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American Idol — for how long?

25 June 2009

Despite Chilean President Michelle Bachelet’s description of U.S. President Barack Obama as an “idol” in her nation, Obama’s remarks at Monday’s meeting (22-July)between the two American presidents indicates that this administration suffers the same cultural tone-deafness towards Latin America that has affected all United States administrations.

“I’m interested in going forward, not looking backward,” said Obama, who has pledged to reinvigorate ties with Latin America, after what his advisors believe was neglect during the previous Bush administration.

“I think that the United States has been an enormous force for good in the world. I think there have been times where we’ve made mistakes,” Obama said in the Oval Office.

“But I think that what is important is looking at what our policies are today, and what my administration intends to do in cooperating with the region.”

Obama was asked by a Chilean journalist whether he would apologize for past CIA operations in the region, like an apparent [sic!!!] US-backed coup attempt in Chile in 1973.

(Agence France-Press, sombrero tip to The Latin Americanist)

While there is probably little point in quoting the Spanish-born U.S. philosopher George Santayana’s observation that “Those who do not remember the past are doomed to repeat it,” Mr. Obama — who is known for his rhetorical skills — might want to reconsider HOW he phrases his responses, and how they will be received everywhere  south of the Rio Bravo del Norte/Rio Grande River.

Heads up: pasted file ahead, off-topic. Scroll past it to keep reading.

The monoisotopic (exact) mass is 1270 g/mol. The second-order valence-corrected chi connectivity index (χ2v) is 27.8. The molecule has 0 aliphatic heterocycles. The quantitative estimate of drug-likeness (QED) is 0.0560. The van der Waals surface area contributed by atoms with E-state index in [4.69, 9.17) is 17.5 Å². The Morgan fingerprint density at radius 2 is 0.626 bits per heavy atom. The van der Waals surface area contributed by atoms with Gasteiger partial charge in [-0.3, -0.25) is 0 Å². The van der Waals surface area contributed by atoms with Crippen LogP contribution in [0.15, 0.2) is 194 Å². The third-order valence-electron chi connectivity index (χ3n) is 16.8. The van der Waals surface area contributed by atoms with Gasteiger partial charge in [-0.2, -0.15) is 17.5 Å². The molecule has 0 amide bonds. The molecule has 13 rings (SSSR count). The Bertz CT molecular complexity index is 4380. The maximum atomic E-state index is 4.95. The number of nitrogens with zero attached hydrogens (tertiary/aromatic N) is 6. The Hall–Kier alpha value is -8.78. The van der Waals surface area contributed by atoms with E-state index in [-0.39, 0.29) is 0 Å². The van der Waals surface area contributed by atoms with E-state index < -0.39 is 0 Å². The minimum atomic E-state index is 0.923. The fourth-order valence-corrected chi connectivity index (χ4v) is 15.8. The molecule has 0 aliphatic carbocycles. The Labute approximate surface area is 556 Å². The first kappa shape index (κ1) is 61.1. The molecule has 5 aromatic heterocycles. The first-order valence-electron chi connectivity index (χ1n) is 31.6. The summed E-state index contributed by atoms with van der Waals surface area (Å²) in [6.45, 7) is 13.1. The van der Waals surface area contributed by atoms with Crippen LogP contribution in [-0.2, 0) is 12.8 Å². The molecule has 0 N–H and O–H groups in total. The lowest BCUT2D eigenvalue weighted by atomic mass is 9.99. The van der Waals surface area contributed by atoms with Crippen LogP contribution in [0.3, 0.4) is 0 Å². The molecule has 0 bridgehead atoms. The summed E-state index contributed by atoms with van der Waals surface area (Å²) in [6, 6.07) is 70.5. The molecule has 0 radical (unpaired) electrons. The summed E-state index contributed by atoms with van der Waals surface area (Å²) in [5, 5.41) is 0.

Of course, having spent several years immersed in Mexican history,  there’s a temptation to see those who say they’re not interested in “looking backwards” as a threat to my livelihood.  But, it’s not only Mexicans (or foreign writers living in Mexico) who see “looking backwards” as essential to any attempt to move forward.

Mexicans may be more obsessed with their history than some other Latin Americans, but it is in “looking backwards” that people assess policy and judge foreign administrations.  The building blocks of Latin American thinking are the made of our past… much as our buildings are.

What Mr. Obama said to Doctor Bachelet was not just ignorant, it was insulting.  Dr. Bachelet is herself a victim of those United States policies and actions that led to the 11 September 1973 tragedy, to her father’s torture and death, to her own torture and  exile.

For the President of a nation that has not “moved forward” from another 11 September… and invaded two other countries(and is still there), created an internal security apparatus that has severely damaged Latin American-United States relations, and is still pursuing policies that are rejected (sometimes violently) by Latin American citizens… this smacks of the same  “do as I say, not as I do”  attitude that has soured United States relations with Latin America for the last 200 years.

Doctor Bachelet has — to her enormous credit — “moved forward” with her own life, and her country-men and women — to their enormous credit — have emerged from the disaster of that 11 September.  But they were only able to “move forward” by coming to grips with their past, by “looking backwards”.